Countless pitchers have gone from being “failed starters” to having very successful careers out of the bullpen. Zach Britton was a starter his first three years in the majors, but he never posted an ERA under 4.50. He’s the best closer in baseball now. Even Mariano Rivera, who is widely considered to be the greatest closer ever, suffered through 10 horrendous starts before finding a spot in the pen.
Union University’s Marty Coursey may be no Mariano Rivera, but he has certainly seen his season and even his Union career turn around in the last month-and-a-half due to a similar change in role. Coursey was a starting pitcher in high school and his first two years at Union. His first six appearances this season were all starts, and he posted a less-than-exceptional 6.64 ERA in the span.
“He just wasn’t having that much success as a starter,” Lee Driggers, Union head coach, said. “We just felt like, with his competitiveness, could bring him out of the pen, and it’s proved to be a great move for us.”
This truly was a great move for the Bulldogs. Since moving to the pen, Coursey has tossed 19.2 scoreless innings while accumulating five saves and two wins in 11 appearances.
What has been the difference, though? Why has Coursey been so dominant in this role? At its core, baseball is still baseball– you still stand on a mound 60 feet from home plate and throw a ball really hard, regardless of which inning it is in. Coursey attributes his success as the closer to his mentality and toughness in close-game situations.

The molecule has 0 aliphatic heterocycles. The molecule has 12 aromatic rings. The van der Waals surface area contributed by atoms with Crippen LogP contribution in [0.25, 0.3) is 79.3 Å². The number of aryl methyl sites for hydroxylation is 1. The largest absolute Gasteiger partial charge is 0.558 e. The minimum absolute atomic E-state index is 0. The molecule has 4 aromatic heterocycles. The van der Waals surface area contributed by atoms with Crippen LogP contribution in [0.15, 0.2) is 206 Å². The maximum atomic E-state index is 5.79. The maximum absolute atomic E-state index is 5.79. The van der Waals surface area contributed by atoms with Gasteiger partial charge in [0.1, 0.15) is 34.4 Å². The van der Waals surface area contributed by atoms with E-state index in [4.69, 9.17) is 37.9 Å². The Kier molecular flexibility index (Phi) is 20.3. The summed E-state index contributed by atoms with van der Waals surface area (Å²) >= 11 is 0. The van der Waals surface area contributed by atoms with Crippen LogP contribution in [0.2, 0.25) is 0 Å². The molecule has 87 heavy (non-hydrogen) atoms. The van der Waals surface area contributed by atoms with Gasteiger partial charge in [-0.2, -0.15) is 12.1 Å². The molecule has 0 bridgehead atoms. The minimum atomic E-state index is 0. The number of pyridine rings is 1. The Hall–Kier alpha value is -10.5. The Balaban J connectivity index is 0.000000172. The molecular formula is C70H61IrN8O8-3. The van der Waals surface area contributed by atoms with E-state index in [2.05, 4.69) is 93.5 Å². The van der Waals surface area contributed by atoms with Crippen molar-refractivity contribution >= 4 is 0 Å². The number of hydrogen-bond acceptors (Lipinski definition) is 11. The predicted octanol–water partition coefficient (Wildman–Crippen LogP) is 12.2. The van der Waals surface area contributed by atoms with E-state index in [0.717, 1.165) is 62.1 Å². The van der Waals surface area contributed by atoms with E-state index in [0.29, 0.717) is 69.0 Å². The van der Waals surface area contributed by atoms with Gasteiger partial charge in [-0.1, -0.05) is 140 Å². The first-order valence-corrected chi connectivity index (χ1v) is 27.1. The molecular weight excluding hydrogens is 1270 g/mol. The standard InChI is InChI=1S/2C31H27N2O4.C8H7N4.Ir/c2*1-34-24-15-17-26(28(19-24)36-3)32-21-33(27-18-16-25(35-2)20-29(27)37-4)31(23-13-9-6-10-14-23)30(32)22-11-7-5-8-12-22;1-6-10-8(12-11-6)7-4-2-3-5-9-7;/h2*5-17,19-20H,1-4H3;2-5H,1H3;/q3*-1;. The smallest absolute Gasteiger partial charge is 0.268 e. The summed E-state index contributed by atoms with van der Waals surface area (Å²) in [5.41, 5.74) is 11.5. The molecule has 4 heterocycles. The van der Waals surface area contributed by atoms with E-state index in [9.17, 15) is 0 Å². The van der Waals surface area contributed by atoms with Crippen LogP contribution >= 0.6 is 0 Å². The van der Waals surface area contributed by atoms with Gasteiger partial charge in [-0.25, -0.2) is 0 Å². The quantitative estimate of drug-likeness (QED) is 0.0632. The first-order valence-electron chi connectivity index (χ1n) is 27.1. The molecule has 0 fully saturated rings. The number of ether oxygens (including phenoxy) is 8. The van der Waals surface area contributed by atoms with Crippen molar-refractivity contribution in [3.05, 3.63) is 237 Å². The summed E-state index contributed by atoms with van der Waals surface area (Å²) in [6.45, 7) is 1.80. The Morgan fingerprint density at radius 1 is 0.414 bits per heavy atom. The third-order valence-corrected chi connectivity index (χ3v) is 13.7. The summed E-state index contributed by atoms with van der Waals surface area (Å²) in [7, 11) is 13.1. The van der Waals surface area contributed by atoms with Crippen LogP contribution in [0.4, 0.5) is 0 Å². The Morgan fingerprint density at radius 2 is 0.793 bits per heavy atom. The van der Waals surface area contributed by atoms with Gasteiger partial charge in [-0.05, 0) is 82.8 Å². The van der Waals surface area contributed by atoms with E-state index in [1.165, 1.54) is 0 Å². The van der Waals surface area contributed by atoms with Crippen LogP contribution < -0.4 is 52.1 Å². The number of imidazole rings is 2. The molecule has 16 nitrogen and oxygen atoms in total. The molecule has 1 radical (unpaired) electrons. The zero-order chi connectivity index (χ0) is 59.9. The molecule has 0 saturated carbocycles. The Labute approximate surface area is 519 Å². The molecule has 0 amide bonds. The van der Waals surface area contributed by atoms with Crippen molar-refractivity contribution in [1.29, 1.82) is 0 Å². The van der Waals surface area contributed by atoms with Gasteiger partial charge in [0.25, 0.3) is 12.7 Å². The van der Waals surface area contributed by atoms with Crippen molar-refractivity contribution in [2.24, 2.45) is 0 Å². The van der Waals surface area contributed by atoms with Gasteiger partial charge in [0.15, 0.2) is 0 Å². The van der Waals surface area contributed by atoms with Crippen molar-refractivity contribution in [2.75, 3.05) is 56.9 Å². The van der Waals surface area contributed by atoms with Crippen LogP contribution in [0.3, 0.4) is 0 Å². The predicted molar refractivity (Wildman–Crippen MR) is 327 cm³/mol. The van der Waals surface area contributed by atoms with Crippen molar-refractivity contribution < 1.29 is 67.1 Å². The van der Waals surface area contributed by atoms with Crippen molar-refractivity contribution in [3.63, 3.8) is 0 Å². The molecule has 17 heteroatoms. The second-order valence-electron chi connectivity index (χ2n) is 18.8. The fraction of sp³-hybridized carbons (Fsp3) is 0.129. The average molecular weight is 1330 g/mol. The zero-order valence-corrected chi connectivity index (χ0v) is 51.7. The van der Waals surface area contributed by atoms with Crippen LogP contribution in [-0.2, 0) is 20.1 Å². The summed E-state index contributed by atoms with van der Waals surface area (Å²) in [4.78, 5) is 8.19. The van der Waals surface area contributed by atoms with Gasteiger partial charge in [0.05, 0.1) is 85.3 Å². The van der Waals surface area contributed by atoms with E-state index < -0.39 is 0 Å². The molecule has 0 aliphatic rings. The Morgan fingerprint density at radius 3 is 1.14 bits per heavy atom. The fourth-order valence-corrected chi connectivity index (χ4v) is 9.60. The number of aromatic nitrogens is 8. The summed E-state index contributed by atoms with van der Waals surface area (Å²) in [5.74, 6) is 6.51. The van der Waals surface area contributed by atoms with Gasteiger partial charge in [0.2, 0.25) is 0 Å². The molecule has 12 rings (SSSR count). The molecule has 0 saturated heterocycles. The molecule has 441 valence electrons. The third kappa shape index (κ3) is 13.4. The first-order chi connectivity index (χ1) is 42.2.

“I get really nervous in those situations,” Coursey said. “But it’s more fun and everything has a purpose. I would like to make the most important pitches in every game. It’s a lot of pressure but it’s a lot of fun. And I don’t want anyone else in the game– I want to be the one wearing [the loss] if I have to.”
What’s even more amazing about this transition is Coursey wasn’t even supposed to be the closer when this change was made. According to Driggers, he started out as a “setup guy,” which is basically just baseball slang for “the guy we put in when the game is out of hand.” Coursey only saw the mound three times in March after his final start on March 5th, but he played well enough to earn more appearances in April and ultimately become the guy they bring in when the game is hanging in the balance.
In addition to individual accomplishments, Coursey’s stellar play has helped lead the Bulldogs to 30 wins so far, shattering their previous high of 20 wins since they moved to NCAA Division II.
Union has achieved one more first this season: next weekend, Union will play in its first Gulf South Conference Tournament. Should the Bulldogs advance to the Championship Game, they will have four games in four days, and having an arm like Coursey’s ready to pitch any inning at any moment will be absolutely huge if this team wants to make a title run.